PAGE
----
Mississippi Sports Hall of Fame Founder Jimmie McDowell dies at 93
Mississippi lost a sports icon last week.
James “Jimmie” Lyman McDowell Jr., often referred to as Mississippi Red, passed away on Thursday in Jackson at the age of 93. The longtime sportswriter and college football personality is credited with the formation of the Mississippi Sports Hall of Fame.
“A long-time good friend, I knew him as ‘Mississippi Red,'” Archie Manning said, speaking on the passing of McDowell. “Jimmie cared deeply about the (game of football) and preserving the history of the game. Everybody knew him, and he loved everybody. From the players and coaches to the athletics directors and sports information directors, he knew how to connect with them all. His contributions will not be forgotten. Our thoughts and prayers are with his family at this time of loss. May he rest in peace.”
Born in 1926 in Brookhaven, Miss., McDowell’s early life was often on the road with the Cotton States League, following his father James, a semi-pro baseball player. It didn’t take him long to venture into sportswriting, and he started working for The Daily Leader at the young age of 14.
After serving in World War II, McDowell returned to Brookhaven to attend Whitworth College, then Millsaps for one semester before transferring to the University of Mississippi. At Ole Miss, McDowell served as the sports editor of The Daily Mississippian, graduating in 1949.
Following his graduation, McDowell would go on to serve as sports editor or columnist at a variety of publications, ranging from the Jackson Daily News to the Memphis Commercial Appeal, even at times hosting his own sports talk show on WLBT-TV in Jackson.
In 1973, McDowell was named the Outstanding Mississippian of the Year, later being inducted to the Mississippi Sportswriters Hall of Fame in 1981 and the University of Mississippi Alumni Hall of Fame in 1991.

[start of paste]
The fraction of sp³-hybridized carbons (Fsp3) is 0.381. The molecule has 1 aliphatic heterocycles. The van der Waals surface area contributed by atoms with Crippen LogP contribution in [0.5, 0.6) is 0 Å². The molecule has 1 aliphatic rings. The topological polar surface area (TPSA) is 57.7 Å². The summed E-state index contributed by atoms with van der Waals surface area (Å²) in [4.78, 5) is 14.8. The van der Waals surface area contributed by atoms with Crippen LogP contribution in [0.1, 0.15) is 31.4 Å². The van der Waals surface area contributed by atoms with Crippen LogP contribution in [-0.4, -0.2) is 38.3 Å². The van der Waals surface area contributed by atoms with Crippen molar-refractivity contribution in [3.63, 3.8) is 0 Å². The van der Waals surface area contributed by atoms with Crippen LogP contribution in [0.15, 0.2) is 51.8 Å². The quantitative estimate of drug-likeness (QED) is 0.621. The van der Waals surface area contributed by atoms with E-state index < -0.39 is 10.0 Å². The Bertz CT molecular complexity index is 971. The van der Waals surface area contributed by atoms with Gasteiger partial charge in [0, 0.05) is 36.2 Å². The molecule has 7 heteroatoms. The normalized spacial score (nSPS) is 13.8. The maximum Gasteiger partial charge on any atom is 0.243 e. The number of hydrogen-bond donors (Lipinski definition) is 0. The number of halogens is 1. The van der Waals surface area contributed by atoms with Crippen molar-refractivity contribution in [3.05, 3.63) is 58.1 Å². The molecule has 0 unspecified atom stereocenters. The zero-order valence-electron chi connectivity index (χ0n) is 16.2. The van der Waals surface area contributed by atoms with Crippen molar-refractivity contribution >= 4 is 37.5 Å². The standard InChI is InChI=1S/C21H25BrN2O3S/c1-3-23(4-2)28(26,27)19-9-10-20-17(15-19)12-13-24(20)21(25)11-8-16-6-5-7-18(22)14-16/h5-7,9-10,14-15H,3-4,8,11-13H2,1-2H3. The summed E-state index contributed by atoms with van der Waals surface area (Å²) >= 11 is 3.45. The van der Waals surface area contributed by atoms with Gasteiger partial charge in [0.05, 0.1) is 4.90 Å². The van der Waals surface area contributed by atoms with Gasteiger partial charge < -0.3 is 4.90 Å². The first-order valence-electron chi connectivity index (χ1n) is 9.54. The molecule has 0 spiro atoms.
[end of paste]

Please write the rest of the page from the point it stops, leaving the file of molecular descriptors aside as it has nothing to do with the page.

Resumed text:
In addition to his work within the state, McDowell served as the executive director of the National Football Foundation and College Football Hall of Fame from 1970 to 1991.
“Jimmie McDowell’s passing marks the end of an era,” said NFF President & CEO Steve Hatchell. “His work spanned decades. A newspaper man and storyteller first, his efforts brought to life so much of the history of our game. We are deeply indebted. He was an engaging personality who rubbed elbows with the elites, the greats of college football, movie stars and politicians. He literally knew everybody from the end of WWII to the turn of the century, and he used his relationships to promote the NFF from coast-to-coast.”
Visitation will take place at the Mississippi Sports Hall of Fame in Jackson from 5 until 7 p.m. Tuesday, followed by a private graveside service at Rose Hill Cemetery in Brookhaven Wednesday, March 11, 2020. Sebrell Funeral Home in Ridgeland is assisting the family with arrangements.
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